Mayors, City Council members and City and County Managers would be required to reveal more of their financial interests to the public under a bill that passed through the House Ethics, Elections and Open Government Subcommittee.
The Governor and Cabinet, legislators, constitutional officers — such as Property Appraisers and Sheriffs — and County Commissioners are required to filed submit Form 6 disclosures. But City Council members and Mayors are only required to fill out a Form 1, which does not require them to divulge their net worth or the exact dollar amounts of liabilities and assets.
Rep. Spencer Roach, a North Fort Myers Republican, is sponsoring the bill and argued it is needed to pour sunlight on the financial interests of local elected officials and City Managers to help prevent and root out corruption.
“One of the tenets of Florida government is government in the sunshine,” Roach said. “Of all the public corruption cases in Florida over the last decade … a large majority of those are coming from local municipalities.”
But while the bill passed on a 16-2 bipartisan vote, some members of the panel had qualms about certain aspects of the measure. Rep. Sam Killebrew, a Winter Haven Republican, said he’d vote for it now but hopes that City and County Managers, who aren’t elected officials, would be removed from the requirement in later committee stops.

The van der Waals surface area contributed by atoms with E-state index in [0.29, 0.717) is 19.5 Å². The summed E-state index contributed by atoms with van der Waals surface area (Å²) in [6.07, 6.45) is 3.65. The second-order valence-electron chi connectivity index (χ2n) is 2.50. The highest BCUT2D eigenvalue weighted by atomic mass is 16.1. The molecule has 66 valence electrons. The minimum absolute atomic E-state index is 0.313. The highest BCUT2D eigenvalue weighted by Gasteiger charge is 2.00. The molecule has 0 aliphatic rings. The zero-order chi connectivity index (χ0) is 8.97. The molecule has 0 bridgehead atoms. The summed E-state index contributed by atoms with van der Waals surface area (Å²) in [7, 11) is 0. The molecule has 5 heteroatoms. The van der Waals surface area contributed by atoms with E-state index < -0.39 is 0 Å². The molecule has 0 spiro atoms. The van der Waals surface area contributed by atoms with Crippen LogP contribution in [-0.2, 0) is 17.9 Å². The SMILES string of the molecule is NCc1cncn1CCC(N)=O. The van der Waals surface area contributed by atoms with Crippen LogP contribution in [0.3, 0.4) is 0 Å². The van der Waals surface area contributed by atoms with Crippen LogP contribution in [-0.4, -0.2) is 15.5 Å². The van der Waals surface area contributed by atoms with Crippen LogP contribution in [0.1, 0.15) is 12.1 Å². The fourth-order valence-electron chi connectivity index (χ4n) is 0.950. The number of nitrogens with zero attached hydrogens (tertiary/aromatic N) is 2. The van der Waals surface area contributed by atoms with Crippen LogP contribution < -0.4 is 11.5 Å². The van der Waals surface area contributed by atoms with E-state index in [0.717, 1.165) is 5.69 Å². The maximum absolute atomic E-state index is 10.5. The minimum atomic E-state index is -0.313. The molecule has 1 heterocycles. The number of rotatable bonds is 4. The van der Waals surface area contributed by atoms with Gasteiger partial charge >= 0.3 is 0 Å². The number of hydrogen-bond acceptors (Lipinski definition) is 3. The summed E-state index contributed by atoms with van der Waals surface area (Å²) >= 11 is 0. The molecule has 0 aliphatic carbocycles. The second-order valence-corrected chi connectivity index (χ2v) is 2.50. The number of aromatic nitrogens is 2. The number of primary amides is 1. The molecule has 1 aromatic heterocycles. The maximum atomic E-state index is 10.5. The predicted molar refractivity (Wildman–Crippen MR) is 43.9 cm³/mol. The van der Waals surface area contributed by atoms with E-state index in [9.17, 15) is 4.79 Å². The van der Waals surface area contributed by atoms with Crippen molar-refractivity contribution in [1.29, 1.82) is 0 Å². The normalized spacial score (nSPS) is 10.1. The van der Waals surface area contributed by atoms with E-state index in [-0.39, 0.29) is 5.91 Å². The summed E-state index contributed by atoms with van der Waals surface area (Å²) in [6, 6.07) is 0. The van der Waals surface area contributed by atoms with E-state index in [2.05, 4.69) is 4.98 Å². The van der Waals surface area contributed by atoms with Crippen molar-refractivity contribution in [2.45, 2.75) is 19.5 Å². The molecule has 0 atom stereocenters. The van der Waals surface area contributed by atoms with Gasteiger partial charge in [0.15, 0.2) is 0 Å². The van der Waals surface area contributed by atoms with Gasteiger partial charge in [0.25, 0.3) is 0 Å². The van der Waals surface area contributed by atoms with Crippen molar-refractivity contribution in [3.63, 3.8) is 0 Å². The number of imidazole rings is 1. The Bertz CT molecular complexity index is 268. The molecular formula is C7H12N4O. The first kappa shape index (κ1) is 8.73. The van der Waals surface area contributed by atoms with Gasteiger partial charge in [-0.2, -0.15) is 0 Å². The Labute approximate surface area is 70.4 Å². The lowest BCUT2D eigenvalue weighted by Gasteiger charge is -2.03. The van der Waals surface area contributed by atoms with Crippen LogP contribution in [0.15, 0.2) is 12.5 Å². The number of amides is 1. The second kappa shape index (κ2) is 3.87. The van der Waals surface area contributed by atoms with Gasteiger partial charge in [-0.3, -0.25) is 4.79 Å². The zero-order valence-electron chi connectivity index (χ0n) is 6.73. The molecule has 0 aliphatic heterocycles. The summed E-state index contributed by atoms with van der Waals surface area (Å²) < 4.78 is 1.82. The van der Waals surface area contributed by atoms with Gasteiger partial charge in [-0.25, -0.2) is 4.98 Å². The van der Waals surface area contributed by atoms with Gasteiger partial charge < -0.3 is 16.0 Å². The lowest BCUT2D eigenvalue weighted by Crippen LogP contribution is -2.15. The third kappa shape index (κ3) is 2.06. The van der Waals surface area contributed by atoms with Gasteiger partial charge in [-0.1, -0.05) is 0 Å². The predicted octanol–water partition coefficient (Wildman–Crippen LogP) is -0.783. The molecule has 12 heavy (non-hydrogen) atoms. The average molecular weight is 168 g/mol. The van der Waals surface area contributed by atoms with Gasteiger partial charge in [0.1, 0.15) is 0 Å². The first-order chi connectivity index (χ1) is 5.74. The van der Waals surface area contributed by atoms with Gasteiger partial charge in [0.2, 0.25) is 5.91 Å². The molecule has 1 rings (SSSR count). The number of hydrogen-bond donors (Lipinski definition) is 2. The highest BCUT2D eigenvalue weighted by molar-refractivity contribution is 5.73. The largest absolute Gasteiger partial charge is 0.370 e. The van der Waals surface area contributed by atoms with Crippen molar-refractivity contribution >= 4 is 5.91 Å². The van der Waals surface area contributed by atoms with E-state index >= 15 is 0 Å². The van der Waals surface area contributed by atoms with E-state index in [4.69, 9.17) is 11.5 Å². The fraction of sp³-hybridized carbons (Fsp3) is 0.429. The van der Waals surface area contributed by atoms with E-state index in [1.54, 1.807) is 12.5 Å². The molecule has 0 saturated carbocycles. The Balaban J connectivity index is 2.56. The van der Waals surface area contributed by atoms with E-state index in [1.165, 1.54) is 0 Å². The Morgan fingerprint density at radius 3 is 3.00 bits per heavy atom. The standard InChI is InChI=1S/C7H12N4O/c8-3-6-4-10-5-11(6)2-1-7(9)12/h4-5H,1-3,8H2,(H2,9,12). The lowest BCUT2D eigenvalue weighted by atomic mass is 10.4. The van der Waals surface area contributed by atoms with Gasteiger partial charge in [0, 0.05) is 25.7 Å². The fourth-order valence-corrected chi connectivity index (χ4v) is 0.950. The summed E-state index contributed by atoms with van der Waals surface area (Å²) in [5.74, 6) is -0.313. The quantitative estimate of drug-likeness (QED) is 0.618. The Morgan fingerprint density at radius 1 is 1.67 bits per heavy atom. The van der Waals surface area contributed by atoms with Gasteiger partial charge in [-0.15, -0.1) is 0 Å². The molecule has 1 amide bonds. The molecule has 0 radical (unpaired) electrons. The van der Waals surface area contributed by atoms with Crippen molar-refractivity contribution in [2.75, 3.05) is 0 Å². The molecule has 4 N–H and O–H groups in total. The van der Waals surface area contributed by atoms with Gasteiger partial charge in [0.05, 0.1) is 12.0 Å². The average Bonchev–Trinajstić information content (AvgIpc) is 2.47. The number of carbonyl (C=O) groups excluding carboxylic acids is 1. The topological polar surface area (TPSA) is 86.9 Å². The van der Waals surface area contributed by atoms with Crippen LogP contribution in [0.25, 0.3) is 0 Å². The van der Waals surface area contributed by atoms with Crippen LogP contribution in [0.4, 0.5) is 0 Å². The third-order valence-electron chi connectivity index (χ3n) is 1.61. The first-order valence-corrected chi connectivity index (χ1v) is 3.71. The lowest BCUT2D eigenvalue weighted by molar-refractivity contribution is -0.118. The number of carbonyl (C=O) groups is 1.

The two Democrats who voted against it, Reps. Felicia Robinson of Miami Gardens and Kristen Arrington of Kissimmee, also expressed angst over the inclusion of City and County Managers, particularly if it would hurt recruitment and retention.
“That’s the only thing that I just can’t agree to with this piece of legislation,” Robinson said. “It’s just not justifiable because they’re private citizens and they’re just trying to be hired for a position.”
Roach and other supporters countered that City and County Managers are typically well compensated and often guide elected City Council boards in awarding large contracts, so the disclosure requirements should apply to them.
A similar bill advanced in both chambers last year but failed to make it to Gov. Ron DeSantis’ desk. This year’s version has two more committee stops in the House but doesn’t yet have a Senate companion version.